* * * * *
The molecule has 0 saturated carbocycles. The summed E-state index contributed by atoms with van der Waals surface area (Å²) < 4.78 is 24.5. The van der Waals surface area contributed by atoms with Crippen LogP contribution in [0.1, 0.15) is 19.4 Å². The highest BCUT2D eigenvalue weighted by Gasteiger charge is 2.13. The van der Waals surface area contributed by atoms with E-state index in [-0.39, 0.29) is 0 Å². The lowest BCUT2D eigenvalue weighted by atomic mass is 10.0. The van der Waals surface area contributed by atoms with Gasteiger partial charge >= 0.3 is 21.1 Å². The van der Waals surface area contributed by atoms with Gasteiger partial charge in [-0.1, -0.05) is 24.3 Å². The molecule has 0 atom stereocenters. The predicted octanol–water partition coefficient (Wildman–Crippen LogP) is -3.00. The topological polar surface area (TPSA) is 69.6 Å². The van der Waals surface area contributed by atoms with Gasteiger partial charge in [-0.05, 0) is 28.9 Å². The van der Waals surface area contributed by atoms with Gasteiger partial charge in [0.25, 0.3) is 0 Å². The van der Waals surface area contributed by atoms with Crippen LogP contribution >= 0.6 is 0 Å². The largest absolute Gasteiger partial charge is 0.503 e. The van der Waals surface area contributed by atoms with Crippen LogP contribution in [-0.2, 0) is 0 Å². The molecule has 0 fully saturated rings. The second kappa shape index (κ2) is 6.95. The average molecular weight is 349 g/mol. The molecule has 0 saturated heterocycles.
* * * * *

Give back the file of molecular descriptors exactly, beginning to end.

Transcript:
The molecule has 0 saturated carbocycles. The summed E-state index contributed by atoms with van der Waals surface area (Å²) < 4.78 is 24.5. The van der Waals surface area contributed by atoms with Crippen LogP contribution in [0.1, 0.15) is 19.4 Å². The highest BCUT2D eigenvalue weighted by Gasteiger charge is 2.13. The van der Waals surface area contributed by atoms with E-state index in [-0.39, 0.29) is 0 Å². The lowest BCUT2D eigenvalue weighted by atomic mass is 10.0. The van der Waals surface area contributed by atoms with Gasteiger partial charge >= 0.3 is 21.1 Å². The van der Waals surface area contributed by atoms with Gasteiger partial charge in [-0.1, -0.05) is 24.3 Å². The molecule has 0 atom stereocenters. The predicted octanol–water partition coefficient (Wildman–Crippen LogP) is -3.00. The topological polar surface area (TPSA) is 69.6 Å². The van der Waals surface area contributed by atoms with Gasteiger partial charge in [-0.05, 0) is 28.9 Å². The van der Waals surface area contributed by atoms with Gasteiger partial charge in [0.25, 0.3) is 0 Å². The van der Waals surface area contributed by atoms with Crippen LogP contribution >= 0.6 is 0 Å². The largest absolute Gasteiger partial charge is 0.503 e. The van der Waals surface area contributed by atoms with Crippen LogP contribution in [-0.2, 0) is 0 Å². The molecule has 0 fully saturated rings. The second kappa shape index (κ2) is 6.95. The average molecular weight is 349 g/mol. The molecule has 0 saturated heterocycles.